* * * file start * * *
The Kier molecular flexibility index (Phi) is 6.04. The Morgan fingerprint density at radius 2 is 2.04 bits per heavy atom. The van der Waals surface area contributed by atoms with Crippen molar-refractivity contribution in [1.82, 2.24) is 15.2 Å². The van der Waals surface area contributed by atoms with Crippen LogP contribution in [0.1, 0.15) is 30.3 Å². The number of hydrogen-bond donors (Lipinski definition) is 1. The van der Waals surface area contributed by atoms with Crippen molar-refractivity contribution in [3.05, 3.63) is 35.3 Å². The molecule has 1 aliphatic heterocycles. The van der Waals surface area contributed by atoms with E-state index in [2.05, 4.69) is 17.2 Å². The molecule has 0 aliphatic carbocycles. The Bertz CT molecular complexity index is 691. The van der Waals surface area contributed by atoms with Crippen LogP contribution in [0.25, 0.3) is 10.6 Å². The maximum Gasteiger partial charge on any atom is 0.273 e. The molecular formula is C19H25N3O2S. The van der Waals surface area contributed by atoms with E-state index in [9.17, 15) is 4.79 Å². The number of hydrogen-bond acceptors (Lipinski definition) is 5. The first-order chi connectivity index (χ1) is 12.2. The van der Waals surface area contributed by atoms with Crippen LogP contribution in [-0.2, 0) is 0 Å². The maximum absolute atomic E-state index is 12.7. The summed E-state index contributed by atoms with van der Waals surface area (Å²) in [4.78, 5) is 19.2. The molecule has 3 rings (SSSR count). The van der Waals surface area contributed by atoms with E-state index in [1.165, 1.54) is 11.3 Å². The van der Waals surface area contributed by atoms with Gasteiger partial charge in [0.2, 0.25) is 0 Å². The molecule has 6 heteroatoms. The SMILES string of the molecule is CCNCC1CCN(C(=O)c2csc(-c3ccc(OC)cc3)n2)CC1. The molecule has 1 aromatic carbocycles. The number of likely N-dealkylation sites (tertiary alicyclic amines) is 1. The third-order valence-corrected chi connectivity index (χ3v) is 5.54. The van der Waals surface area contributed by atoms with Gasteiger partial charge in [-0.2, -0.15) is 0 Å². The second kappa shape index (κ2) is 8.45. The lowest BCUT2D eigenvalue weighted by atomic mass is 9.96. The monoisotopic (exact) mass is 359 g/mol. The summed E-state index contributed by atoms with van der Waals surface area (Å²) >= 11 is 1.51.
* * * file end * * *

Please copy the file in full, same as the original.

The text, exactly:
The Kier molecular flexibility index (Phi) is 6.04. The Morgan fingerprint density at radius 2 is 2.04 bits per heavy atom. The van der Waals surface area contributed by atoms with Crippen molar-refractivity contribution in [1.82, 2.24) is 15.2 Å². The van der Waals surface area contributed by atoms with Crippen LogP contribution in [0.1, 0.15) is 30.3 Å². The number of hydrogen-bond donors (Lipinski definition) is 1. The van der Waals surface area contributed by atoms with Crippen molar-refractivity contribution in [3.05, 3.63) is 35.3 Å². The molecule has 1 aliphatic heterocycles. The van der Waals surface area contributed by atoms with E-state index in [2.05, 4.69) is 17.2 Å². The molecule has 0 aliphatic carbocycles. The Bertz CT molecular complexity index is 691. The van der Waals surface area contributed by atoms with Crippen LogP contribution in [0.25, 0.3) is 10.6 Å². The maximum Gasteiger partial charge on any atom is 0.273 e. The molecular formula is C19H25N3O2S. The van der Waals surface area contributed by atoms with E-state index in [9.17, 15) is 4.79 Å². The number of hydrogen-bond acceptors (Lipinski definition) is 5. The first-order chi connectivity index (χ1) is 12.2. The van der Waals surface area contributed by atoms with Crippen LogP contribution in [-0.2, 0) is 0 Å². The maximum absolute atomic E-state index is 12.7. The summed E-state index contributed by atoms with van der Waals surface area (Å²) in [4.78, 5) is 19.2. The molecule has 3 rings (SSSR count). The van der Waals surface area contributed by atoms with E-state index in [1.165, 1.54) is 11.3 Å². The van der Waals surface area contributed by atoms with Gasteiger partial charge in [0.2, 0.25) is 0 Å². The molecule has 6 heteroatoms. The SMILES string of the molecule is CCNCC1CCN(C(=O)c2csc(-c3ccc(OC)cc3)n2)CC1. The molecule has 1 aromatic carbocycles. The number of likely N-dealkylation sites (tertiary alicyclic amines) is 1. The third-order valence-corrected chi connectivity index (χ3v) is 5.54. The van der Waals surface area contributed by atoms with Gasteiger partial charge in [-0.2, -0.15) is 0 Å². The second kappa shape index (κ2) is 8.45. The lowest BCUT2D eigenvalue weighted by atomic mass is 9.96. The monoisotopic (exact) mass is 359 g/mol. The summed E-state index contributed by atoms with van der Waals surface area (Å²) >= 11 is 1.51.